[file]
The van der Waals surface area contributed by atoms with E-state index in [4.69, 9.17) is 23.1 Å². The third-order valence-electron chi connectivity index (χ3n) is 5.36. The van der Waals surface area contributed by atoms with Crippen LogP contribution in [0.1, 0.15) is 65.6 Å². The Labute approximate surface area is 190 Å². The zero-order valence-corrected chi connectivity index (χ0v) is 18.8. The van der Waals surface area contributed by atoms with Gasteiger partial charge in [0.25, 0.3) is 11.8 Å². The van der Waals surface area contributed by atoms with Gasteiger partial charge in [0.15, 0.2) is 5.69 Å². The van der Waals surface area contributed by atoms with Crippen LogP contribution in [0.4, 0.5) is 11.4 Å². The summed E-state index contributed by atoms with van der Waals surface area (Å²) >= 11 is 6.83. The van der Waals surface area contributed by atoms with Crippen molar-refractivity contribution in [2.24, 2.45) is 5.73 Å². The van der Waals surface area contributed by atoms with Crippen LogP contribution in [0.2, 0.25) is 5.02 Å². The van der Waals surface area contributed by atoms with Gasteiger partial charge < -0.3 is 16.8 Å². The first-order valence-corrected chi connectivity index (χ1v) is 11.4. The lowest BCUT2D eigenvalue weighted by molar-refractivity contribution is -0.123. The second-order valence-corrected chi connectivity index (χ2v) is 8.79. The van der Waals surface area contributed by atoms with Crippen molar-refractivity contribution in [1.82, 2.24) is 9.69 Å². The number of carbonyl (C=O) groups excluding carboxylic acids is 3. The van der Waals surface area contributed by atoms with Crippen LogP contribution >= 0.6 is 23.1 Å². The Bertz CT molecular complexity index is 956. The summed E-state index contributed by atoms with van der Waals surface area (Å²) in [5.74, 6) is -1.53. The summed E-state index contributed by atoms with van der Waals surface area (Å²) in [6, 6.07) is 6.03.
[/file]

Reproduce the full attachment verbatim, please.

The van der Waals surface area contributed by atoms with E-state index in [4.69, 9.17) is 23.1 Å². The third-order valence-electron chi connectivity index (χ3n) is 5.36. The van der Waals surface area contributed by atoms with Crippen LogP contribution in [0.1, 0.15) is 65.6 Å². The Labute approximate surface area is 190 Å². The zero-order valence-corrected chi connectivity index (χ0v) is 18.8. The van der Waals surface area contributed by atoms with Gasteiger partial charge in [0.25, 0.3) is 11.8 Å². The van der Waals surface area contributed by atoms with Gasteiger partial charge in [0.15, 0.2) is 5.69 Å². The van der Waals surface area contributed by atoms with Crippen LogP contribution in [0.4, 0.5) is 11.4 Å². The summed E-state index contributed by atoms with van der Waals surface area (Å²) >= 11 is 6.83. The van der Waals surface area contributed by atoms with Crippen molar-refractivity contribution in [2.24, 2.45) is 5.73 Å². The van der Waals surface area contributed by atoms with Crippen LogP contribution in [0.2, 0.25) is 5.02 Å². The van der Waals surface area contributed by atoms with Gasteiger partial charge < -0.3 is 16.8 Å². The first-order valence-corrected chi connectivity index (χ1v) is 11.4. The lowest BCUT2D eigenvalue weighted by molar-refractivity contribution is -0.123. The second-order valence-corrected chi connectivity index (χ2v) is 8.79. The van der Waals surface area contributed by atoms with Crippen molar-refractivity contribution in [1.82, 2.24) is 9.69 Å². The number of carbonyl (C=O) groups excluding carboxylic acids is 3. The van der Waals surface area contributed by atoms with Crippen LogP contribution >= 0.6 is 23.1 Å². The Bertz CT molecular complexity index is 956. The summed E-state index contributed by atoms with van der Waals surface area (Å²) in [5.74, 6) is -1.53. The summed E-state index contributed by atoms with van der Waals surface area (Å²) in [6, 6.07) is 6.03.